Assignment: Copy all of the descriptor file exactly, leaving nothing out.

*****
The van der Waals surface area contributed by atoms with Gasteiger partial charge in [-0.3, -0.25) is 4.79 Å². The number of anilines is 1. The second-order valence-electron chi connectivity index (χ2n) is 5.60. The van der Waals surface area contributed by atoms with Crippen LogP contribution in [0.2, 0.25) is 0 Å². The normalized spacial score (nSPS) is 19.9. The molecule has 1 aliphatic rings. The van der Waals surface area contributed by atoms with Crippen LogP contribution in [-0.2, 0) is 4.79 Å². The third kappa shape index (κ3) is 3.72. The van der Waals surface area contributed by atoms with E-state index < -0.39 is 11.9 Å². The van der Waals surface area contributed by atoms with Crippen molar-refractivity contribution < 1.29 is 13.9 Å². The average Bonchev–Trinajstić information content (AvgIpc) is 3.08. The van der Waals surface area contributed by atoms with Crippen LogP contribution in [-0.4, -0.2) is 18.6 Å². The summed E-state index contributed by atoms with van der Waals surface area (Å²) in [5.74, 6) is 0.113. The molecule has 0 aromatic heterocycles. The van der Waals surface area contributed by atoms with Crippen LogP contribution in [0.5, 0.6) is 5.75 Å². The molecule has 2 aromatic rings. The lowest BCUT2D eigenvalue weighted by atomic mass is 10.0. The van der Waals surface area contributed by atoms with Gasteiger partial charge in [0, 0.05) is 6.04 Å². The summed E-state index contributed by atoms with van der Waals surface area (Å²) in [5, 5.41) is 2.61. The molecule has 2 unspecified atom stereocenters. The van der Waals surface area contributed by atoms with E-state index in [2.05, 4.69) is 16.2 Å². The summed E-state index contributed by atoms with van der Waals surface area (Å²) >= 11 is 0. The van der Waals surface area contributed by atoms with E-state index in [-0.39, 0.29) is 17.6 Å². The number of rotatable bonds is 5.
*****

The van der Waals surface area contributed by atoms with Gasteiger partial charge in [-0.3, -0.25) is 4.79 Å². The number of anilines is 1. The second-order valence-electron chi connectivity index (χ2n) is 5.60. The van der Waals surface area contributed by atoms with Crippen LogP contribution in [0.2, 0.25) is 0 Å². The normalized spacial score (nSPS) is 19.9. The molecule has 1 aliphatic rings. The van der Waals surface area contributed by atoms with Crippen LogP contribution in [-0.2, 0) is 4.79 Å². The third kappa shape index (κ3) is 3.72. The van der Waals surface area contributed by atoms with E-state index < -0.39 is 11.9 Å². The van der Waals surface area contributed by atoms with Crippen molar-refractivity contribution < 1.29 is 13.9 Å². The average Bonchev–Trinajstić information content (AvgIpc) is 3.08. The van der Waals surface area contributed by atoms with Crippen LogP contribution in [-0.4, -0.2) is 18.6 Å². The summed E-state index contributed by atoms with van der Waals surface area (Å²) in [5.74, 6) is 0.113. The molecule has 0 aromatic heterocycles. The van der Waals surface area contributed by atoms with Crippen LogP contribution in [0.5, 0.6) is 5.75 Å². The molecule has 2 aromatic rings. The lowest BCUT2D eigenvalue weighted by atomic mass is 10.0. The van der Waals surface area contributed by atoms with Gasteiger partial charge in [0, 0.05) is 6.04 Å². The summed E-state index contributed by atoms with van der Waals surface area (Å²) in [5, 5.41) is 2.61. The molecule has 2 unspecified atom stereocenters. The van der Waals surface area contributed by atoms with E-state index in [2.05, 4.69) is 16.2 Å². The summed E-state index contributed by atoms with van der Waals surface area (Å²) >= 11 is 0. The van der Waals surface area contributed by atoms with E-state index in [-0.39, 0.29) is 17.6 Å². The number of rotatable bonds is 5.